Obesity and colorectal cancer and the knowledge, attitudes, beliefs and behaviors related to colorectal cancer prevention among non-Hispanic Black women in Rhode Island
Obesity is an established risk factor for colorectal cancer (CRC). Numerous studies have linked diets low in fruits and vegetables and decreased physical activity, risk factors for obesity, with increased cancer risk. The purpose of this study was to evaluate the effect of obesity on CRC mortality; the behavioral, socioeconomic and demographic predictors of obesity; and the knowledge attitudes, beliefs and behaviors of a Rhode Island population identified at high risk for both obesity and CRC. The first study tested a model hypothesis that a diet low in fruits and vegetables, decreased physical activity, and obesity as defined by a Body Mass Index (BMI) of greater than or equal to 30 kg/m2 play a mediating role in the effect of socioeconomic variables on CRC. Structural Equation Modeling using national data sets from 1996-2000 suggested a mediating role of diet, physical activity and obesity in CRC mortality. Using multi-year logistic regression analyses of Risk Factor Surveillance (BRFS) data, the second study evaluated the identified behavioral, socioeconomic and demographic predictors of obesity in Rhode Island. Among males and females, 45 years of age and older, no physical activity during the past month, less than 200% of the Federal Poverty Level (FPL), and non-Hispanic Black race were significant predictors of obesity. As non-Hispanic Black women have the greatest prevalence of obesity nationally, and a greater CRC mortality rate than non-Hispanic Black males in Rhode Island, a survey was developed and distributed to evaluate the knowledge, attitudes, beliefs and behaviors related to obesity and CRC among this population in Rhode Island. Key findings from this survey include (1) physician recommendations for CRC screening need to be increased; (2) other health care providers (e.g., nurse practitioners), family, friends, and community- and faith-based organizations are important channels for providing health care information; (3) the perceived cost of CRC screening among the un/underinsured, and access to colonoscopy are health care system barriers that need to be addressed; (4) gaps exist between knowledge and behavior related to CRC prevention; and (5) gaps exist between knowledge of overweight as a risk factor for CRC and self perception of body weight. ^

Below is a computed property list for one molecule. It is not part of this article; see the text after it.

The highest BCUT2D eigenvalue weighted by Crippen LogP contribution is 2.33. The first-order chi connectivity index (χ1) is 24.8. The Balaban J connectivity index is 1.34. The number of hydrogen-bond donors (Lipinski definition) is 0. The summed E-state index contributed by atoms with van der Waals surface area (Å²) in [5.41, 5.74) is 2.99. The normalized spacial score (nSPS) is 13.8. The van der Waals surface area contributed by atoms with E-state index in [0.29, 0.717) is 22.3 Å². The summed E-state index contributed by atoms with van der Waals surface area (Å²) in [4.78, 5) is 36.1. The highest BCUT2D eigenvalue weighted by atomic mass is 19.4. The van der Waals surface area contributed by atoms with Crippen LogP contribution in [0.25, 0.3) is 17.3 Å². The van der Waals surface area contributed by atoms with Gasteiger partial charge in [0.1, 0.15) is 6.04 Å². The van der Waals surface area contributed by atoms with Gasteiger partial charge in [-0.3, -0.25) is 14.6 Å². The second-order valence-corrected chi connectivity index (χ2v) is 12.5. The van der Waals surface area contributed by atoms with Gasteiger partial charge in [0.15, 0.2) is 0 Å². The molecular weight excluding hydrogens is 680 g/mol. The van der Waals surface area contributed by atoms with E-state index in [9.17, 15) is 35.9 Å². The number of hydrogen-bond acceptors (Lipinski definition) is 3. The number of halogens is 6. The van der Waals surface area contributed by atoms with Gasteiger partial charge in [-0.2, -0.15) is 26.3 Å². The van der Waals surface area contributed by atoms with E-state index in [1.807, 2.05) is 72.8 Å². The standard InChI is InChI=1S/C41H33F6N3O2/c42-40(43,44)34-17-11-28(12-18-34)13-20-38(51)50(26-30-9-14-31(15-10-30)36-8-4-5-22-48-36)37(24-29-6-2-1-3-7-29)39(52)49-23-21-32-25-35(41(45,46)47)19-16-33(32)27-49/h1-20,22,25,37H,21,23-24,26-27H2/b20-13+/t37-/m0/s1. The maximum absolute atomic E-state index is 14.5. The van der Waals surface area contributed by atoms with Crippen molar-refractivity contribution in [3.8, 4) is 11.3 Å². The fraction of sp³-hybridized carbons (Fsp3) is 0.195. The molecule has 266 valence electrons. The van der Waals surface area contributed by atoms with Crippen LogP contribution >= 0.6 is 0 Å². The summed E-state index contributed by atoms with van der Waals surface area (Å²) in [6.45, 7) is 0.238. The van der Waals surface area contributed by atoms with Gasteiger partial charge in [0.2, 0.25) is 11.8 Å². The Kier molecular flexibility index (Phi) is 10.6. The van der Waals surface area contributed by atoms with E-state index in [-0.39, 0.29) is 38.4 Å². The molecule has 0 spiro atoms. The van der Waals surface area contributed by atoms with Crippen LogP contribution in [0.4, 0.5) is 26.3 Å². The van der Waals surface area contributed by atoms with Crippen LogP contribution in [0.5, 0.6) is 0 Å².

Statistics|Health Sciences, Nutrition|Health Sciences, Public Health|Health Sciences, Oncology
Kathleen Mary Cullinen,
"Obesity and colorectal cancer and the knowledge, attitudes, beliefs and behaviors related to colorectal cancer prevention among non-Hispanic Black women in Rhode Island"
Dissertations and Master's Theses (Campus Access).